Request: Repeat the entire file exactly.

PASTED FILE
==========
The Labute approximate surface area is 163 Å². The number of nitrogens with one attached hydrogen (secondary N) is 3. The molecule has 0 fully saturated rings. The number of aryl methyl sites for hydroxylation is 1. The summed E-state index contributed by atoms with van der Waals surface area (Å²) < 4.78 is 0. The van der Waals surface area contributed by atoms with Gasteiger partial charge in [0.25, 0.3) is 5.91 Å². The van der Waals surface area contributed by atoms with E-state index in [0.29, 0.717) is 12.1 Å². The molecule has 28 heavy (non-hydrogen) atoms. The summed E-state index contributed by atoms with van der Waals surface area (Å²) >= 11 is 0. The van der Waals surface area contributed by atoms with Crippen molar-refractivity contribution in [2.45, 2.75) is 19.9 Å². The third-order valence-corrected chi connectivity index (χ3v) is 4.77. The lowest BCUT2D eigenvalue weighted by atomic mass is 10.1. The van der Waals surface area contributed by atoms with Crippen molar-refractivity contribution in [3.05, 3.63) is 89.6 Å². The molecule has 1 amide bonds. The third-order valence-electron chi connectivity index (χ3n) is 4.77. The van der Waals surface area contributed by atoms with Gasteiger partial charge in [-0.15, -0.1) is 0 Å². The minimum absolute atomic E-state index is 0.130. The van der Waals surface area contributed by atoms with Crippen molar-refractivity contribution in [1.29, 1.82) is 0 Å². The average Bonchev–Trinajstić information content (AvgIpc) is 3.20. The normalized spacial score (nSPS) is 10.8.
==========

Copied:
The Labute approximate surface area is 163 Å². The number of nitrogens with one attached hydrogen (secondary N) is 3. The molecule has 0 fully saturated rings. The number of aryl methyl sites for hydroxylation is 1. The summed E-state index contributed by atoms with van der Waals surface area (Å²) < 4.78 is 0. The van der Waals surface area contributed by atoms with Gasteiger partial charge in [0.25, 0.3) is 5.91 Å². The van der Waals surface area contributed by atoms with E-state index in [0.29, 0.717) is 12.1 Å². The molecule has 28 heavy (non-hydrogen) atoms. The summed E-state index contributed by atoms with van der Waals surface area (Å²) >= 11 is 0. The van der Waals surface area contributed by atoms with Crippen molar-refractivity contribution in [2.45, 2.75) is 19.9 Å². The third-order valence-corrected chi connectivity index (χ3v) is 4.77. The lowest BCUT2D eigenvalue weighted by atomic mass is 10.1. The van der Waals surface area contributed by atoms with Crippen molar-refractivity contribution in [3.05, 3.63) is 89.6 Å². The molecule has 1 amide bonds. The third-order valence-electron chi connectivity index (χ3n) is 4.77. The van der Waals surface area contributed by atoms with Gasteiger partial charge in [-0.15, -0.1) is 0 Å². The minimum absolute atomic E-state index is 0.130. The van der Waals surface area contributed by atoms with Crippen molar-refractivity contribution in [1.29, 1.82) is 0 Å². The average Bonchev–Trinajstić information content (AvgIpc) is 3.20. The normalized spacial score (nSPS) is 10.8.